The Latest in Health Care
Proponents of the health care overhaul promised that premiums would be reduced by $2,500 under the sweeping new bill. However, an annual Kaiser Family Foundation survey released in September found that health insurance premiums rose by nine percent in 2011. In fact, the Senate Republican Policy Committee calculated that average family premiums have increased by $2,213 so far under the health care bill.
Health Care Reform's Effect on Business
How the New Law Will Impact Your Bottom Line
Even though health care reform legislation—with a true price tag of nearly $2 trillion—is the law of the land, many small business owners are still asking how they will be impacted. The answer is to expect higher costs and more mandates.
What is the cost of the health care law on jobs? Click here to learn more.
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The health care bill forces small businesses to provide health insurance whether or not they can afford it. Beginning in 2014, employers with more than 50 employees will be required to offer coverage or pay a $2,000 fine per employee if just one employee receives a subsidy to purchase insurance through newly created state health insurance exchanges. A firm's first 30 employees will be subtracted from this penalty payment calculation.
Even businesses with more than 50 employees that do offer health benefits will face a $3,000 fine for each full-time employee who opts out and receives a subsidy to purchase coverage through an exchange. Part-time employees are taken into account as full-time equivalents, defined as working 30 hours per week. The total employer penalty is capped at the maximum penalty amount it would face if it did not offer any coverage at all. An employer plan must cover a specific set of services to be determined by the government and meet actuarial standards laid out in the law.
It is estimated that nearly 220,000 small businesses employing more than 26 million workers could be subject to the employer mandate. As premiums rise, some businesses will decide that it makes sense to drop coverage and pay the fine. The Joint Committee on Taxation estimates that employers will pay $52 billion over 10 years in penalties for noncompliance. The Congressional Budget Office (CBO) projects that 3 million fewer Americans will be covered through employer plans in 2019.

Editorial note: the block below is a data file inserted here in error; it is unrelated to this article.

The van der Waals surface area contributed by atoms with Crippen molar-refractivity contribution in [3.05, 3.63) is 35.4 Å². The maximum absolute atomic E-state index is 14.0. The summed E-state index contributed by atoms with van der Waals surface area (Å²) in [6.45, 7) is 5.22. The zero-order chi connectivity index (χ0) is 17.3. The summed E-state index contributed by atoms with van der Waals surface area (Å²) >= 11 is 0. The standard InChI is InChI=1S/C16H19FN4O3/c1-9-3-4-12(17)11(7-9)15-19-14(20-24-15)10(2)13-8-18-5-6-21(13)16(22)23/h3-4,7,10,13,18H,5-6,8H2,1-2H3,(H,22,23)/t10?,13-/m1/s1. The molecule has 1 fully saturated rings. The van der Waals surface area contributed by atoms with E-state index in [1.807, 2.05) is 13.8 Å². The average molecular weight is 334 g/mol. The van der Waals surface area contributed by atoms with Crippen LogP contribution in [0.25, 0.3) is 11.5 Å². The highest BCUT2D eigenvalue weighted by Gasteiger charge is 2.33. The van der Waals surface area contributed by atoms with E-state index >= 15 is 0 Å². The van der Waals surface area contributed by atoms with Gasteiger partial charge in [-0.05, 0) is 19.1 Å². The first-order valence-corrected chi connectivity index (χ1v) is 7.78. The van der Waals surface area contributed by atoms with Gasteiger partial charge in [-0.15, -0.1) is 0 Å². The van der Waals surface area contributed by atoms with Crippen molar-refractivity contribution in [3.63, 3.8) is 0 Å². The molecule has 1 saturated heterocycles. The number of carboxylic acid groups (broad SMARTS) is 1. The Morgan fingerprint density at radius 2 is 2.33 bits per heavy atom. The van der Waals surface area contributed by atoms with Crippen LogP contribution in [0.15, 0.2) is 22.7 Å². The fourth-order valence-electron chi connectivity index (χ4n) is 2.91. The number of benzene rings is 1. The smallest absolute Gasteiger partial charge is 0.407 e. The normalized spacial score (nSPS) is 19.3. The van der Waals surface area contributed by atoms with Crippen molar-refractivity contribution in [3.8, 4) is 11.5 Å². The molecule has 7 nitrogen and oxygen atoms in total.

REPEAL THE EMPLOYER MANDATE
The Patient Protection and Affordable Care Act of 2010 (PPACA) contains an employer mandate called a “Free Rider Penalty.” In 2014, the law requires employers with 50 or more full-time “equivalent” employees to provide “affordable” insurance to their full-time employees. Employers that fail to do so will likely be assessed a “free rider” penalty.
The U.S. Chamber strongly supports repeal of the employer mandate. Employers want to keep offering insurance to their employees and to grow and prosper. However, the mandate imposes a “one size fits all” requirement on employers, forcing them to offer certain coverage and limiting how much they can charge. This law sends the wrong message by imposing penalties and burdensome regulations on those trying to create jobs, promote growth and rebuild our economy.
By repealing this mandate, we can remove the fear and uncertainty that employers are currently experiencing and allow employers to focus on growth and hiring.
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